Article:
Sunday, 5 April 2020

Art Nouveau Corner Cabinet-Piece of the Week.



Its an age since I purchased this Art Nouveau Corner cabinet in the South of France at a trade fair.
 Its fragile alright. The work that has gone into it is unbelievable.
 The fretwork is so delicate in places that I dared not move it for ages. 
So it stayed under the stairs at my previous address for so long that I forgot about it. 
When moving house a few more pieces become loose but it was all there. 
So I got my tools out and restored it. 
I had kept all the bits and put them in the drawer, so it was just a case of regluing them back into place.
 I felt guilty that I had forgotten about this amazing piece of Art Nouveau that has a look of Henry Van de Velde, a hint of Guimard but is probally school of Nancy if the location in which I bought it is any indication.
I remembered when I purchased it, right as it came Au Cul Du Camion....right out the back of a wagon within five minutes of the start of the market.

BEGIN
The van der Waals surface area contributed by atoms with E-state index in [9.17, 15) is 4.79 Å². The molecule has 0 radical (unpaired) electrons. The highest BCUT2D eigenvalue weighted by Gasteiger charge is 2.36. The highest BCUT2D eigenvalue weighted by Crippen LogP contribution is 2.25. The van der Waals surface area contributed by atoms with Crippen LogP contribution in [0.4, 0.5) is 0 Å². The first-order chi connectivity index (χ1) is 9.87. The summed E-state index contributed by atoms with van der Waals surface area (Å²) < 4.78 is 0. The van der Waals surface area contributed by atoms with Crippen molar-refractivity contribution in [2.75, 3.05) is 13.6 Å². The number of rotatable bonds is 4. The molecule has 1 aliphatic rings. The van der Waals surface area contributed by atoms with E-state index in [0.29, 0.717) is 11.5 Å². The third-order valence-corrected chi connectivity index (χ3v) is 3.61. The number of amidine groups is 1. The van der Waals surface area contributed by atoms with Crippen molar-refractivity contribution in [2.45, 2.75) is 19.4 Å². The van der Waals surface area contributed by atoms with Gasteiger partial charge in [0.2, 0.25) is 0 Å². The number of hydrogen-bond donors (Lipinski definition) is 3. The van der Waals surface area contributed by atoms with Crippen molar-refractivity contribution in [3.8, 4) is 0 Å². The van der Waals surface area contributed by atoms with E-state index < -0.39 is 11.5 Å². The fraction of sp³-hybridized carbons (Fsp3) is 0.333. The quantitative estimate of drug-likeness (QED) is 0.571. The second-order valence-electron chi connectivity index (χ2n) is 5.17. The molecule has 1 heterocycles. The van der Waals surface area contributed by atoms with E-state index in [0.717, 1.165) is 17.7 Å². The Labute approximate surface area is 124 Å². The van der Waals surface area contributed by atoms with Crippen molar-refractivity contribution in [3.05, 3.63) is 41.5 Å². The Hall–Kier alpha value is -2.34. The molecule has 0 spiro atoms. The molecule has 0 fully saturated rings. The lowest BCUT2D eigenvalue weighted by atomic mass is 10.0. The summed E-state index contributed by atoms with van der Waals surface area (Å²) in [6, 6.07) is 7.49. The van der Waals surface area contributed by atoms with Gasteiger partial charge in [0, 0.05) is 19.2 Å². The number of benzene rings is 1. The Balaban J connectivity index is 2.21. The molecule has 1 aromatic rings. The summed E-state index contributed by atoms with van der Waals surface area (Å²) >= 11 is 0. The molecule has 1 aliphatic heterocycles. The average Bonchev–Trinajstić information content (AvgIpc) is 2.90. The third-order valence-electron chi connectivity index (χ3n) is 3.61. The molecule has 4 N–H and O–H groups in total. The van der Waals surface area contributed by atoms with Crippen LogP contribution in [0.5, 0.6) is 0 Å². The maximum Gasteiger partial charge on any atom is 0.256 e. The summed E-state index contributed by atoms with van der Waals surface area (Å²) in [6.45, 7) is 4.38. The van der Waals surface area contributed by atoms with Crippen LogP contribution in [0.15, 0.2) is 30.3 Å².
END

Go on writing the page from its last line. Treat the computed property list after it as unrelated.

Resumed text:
I grabbed it.
 Dealers fell all over it but I had hold of it tight, I was not going to let it go and the guy who owned it did a deal, looking bewildered with all the excitement it had generated, thinking he had undersold it, which he had. Two guys asked me if I wanted to sell it and how much I paid for it right away.





It breaks down into two parts and when I was carrying it back to the van an Italian bloke tried to buy it off me.
 "Style Liberty, Style Liberty" he kept saying. 


The Italian call Art Nouveau, Style Liberty after the shop in Regent Street opened by Arthur Lazenby Liberty. I refused and eventually I wound my way back up to the North West of England with it rattling about worrying me every time I turned a corner. There it remained for a decade or more. 
It dried out a bit, as it would, so I had to reglue the joints. Its times like this that my apprenticeship training comes in really handy. It is made of two different woods the carcasse of it being a softwood and most of the fretwork edges are made of oak so they are stronger and easier to carve.
This detailed restoration was needed when I bought it and considering its over a hundred years old its done well to last.
 But with all the work now carried out and a coat of wax its now looking great.
 But now..............................

I dont want to move it again. 
I wonder how long it will sit in the corner for this time. 
Well I can think of worse things to have in the corner of your room.

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